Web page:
Carpenter Bees - Xyclopinae
Have you noticed some perfectly round holes in your wooden siding, deck or other areas of your home, that have happened not by you doing so, or from a mischievous child? Perhaps this is late-spring, early summer and you happen to see some large black bees hovering around outside your home. They are roughly the same size or little bigger than a bumblebee, but these are probably carpenter bees searching for a mate and looking to make nests in those round holes that have been bored into your structure. They can be quite destructive, as once they have bored into the wood, they will turn in 90 degree angles to the left and right to carve out areas to make cells for their offspring. Carpenter bees prefer softwoods like redwood, cedar, cypress and pine. If these are left bare, unpainted or are weathered it is like an open invitation to the bee to make their nest. Painted or pressure treated wood will also be used, but they are less likely to go to these types of wood if there is other more desirable wood present. The most common areas that they will bore into to make nests are eaves, window trim, fascia board, siding, decks, and outdoor furniture.
Carpenter bees will overwinter in abandoned nest tunnels and emerge in the spring around April or May. The female will clean out old nests or will excavate new nests and tunnels after mating, so that she can place her fertilized eggs into sectioned off cells with food for the larvae to feast on until they emerge as adults in late summer.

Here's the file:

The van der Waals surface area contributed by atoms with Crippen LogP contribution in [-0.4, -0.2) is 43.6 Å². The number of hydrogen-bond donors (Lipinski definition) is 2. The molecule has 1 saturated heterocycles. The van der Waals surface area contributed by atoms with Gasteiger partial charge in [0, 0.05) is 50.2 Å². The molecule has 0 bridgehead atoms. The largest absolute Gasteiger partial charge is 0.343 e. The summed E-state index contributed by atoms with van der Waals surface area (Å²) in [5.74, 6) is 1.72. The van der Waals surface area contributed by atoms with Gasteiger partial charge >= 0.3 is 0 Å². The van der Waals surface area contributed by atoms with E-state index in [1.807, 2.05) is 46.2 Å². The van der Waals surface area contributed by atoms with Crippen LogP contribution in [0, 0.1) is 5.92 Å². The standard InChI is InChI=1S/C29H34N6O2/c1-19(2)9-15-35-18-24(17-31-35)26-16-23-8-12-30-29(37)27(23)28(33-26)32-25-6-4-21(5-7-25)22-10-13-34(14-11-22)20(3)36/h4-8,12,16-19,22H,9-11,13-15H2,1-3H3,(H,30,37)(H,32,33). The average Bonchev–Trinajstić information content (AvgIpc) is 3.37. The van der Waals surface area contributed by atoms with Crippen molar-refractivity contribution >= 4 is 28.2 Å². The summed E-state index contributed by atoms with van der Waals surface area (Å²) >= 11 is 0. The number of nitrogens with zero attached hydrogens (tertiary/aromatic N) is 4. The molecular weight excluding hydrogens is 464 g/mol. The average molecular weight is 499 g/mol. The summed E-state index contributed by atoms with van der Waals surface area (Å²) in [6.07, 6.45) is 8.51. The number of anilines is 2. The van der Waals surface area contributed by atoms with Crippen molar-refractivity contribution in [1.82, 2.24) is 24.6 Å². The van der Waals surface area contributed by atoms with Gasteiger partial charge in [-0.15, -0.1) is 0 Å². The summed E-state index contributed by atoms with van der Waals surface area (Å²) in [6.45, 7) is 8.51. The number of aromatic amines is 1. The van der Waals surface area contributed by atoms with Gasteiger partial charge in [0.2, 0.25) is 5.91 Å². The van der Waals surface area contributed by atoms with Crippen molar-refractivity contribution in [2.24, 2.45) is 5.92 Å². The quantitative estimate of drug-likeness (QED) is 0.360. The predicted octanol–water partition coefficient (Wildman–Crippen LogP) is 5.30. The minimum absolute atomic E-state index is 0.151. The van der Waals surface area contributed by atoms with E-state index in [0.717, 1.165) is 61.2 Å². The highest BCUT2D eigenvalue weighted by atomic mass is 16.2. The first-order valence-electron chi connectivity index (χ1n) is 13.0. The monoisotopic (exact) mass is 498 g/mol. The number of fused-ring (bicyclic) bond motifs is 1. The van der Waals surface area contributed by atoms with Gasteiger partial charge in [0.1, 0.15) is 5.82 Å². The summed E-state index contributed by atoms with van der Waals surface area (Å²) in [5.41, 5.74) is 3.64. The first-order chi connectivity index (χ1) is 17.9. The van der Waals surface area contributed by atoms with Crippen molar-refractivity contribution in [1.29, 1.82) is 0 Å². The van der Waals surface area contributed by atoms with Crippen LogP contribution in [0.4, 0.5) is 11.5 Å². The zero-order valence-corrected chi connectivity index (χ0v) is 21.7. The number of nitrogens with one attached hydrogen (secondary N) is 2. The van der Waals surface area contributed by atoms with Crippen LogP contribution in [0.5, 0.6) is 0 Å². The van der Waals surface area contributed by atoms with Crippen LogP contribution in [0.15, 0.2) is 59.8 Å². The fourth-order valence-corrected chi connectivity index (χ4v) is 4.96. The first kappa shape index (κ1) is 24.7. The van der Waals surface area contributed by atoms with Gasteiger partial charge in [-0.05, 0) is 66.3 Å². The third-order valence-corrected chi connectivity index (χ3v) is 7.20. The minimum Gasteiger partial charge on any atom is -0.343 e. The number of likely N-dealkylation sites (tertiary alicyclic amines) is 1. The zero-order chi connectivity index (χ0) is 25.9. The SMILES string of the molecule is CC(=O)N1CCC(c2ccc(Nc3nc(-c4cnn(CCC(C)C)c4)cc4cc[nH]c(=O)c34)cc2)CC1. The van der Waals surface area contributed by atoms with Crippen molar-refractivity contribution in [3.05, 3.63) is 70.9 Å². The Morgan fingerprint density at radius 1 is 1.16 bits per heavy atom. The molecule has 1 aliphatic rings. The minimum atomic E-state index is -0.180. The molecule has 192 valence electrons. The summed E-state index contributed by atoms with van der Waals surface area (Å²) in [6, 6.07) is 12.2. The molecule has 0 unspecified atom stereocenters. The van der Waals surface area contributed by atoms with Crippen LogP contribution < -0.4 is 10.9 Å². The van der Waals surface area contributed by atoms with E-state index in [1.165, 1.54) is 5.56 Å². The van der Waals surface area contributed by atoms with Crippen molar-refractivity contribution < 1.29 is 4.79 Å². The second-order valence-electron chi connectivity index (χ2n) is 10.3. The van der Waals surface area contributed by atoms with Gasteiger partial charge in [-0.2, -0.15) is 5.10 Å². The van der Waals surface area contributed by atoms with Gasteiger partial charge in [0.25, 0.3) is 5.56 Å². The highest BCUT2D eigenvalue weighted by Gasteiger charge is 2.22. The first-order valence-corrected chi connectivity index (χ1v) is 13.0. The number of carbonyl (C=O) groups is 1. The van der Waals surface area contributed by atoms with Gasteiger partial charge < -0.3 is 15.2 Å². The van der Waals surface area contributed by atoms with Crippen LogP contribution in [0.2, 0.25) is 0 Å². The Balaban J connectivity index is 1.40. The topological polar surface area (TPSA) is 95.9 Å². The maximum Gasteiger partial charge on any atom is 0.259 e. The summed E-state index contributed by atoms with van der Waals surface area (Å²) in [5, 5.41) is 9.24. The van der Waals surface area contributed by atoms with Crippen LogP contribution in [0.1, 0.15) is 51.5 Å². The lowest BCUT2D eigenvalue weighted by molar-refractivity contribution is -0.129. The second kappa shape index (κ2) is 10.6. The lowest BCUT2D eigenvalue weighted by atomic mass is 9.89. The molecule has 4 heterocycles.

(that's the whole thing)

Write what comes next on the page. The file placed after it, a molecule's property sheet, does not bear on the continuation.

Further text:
The male carpenter bee will protect the nest, but are quite harmless as they lack stingers. The female carpenter bee can inflict a painful sting, but rarely do unless someone tries to handle them. The upper surface of their abdomen is shiny black and does not have hair like the bumblebee, and they usually do not have the yellow marking of a bumble bee, but may have some yellow on the face or body depending on the type of carpenter bee.
Carpenter bees do not consume the wood as food. They simply excavate the tunnels for nesting sites. Newly formed tunnels made by carpenter bees will have tell-tale signs of formation by the coarse sawdust that is left below the perfectly round hole (roughly ½” in diameter) that the carpenter bee has made. The entrance holes go into the wood about ½” or more then will turn horizontally and follow the wood grain. The galleries will typically run for about six to seven inches, but have been known to exceed 12”, probably by the re-use of nests from year to year.
Preventing carpenter bee damage is difficult. Use of a residual spray, helps and will keep working on the wood for an extended amount of time as the carpenter bees are active over several weeks. Treat all tunnels with a liquid or a dust, since what is seen is not the full scope of how large these tunnels are and all the areas need to be coated. Sometimes it just is not practical to treat every single area of wood on a home. Dusts work well in the voids as they will coat all the areas of the tunnels with relative ease. Once the tunnels are vacant (usually after treatment within 24-36 hours) it is important to seal the entrance points with a ball of steel wool or aluminum foil and to caulk or use wood putty so that the tunnels can’t be used for overwintering by adults. If you try to plug untreated holes, you may just end up with more holes if the adults are still in there, since they will just chew another exit hole to get out.
It is always best to have an experienced pest control operator to come and assess your problem and give you helpful guidance and recommendations as to what is best for your particular problem. As with all pest control products, make sure that they are labeled to be used in your particular area or state. If you are a do it yourselfer, make sure to follow label instructions implicitly for your safety as well as the environment.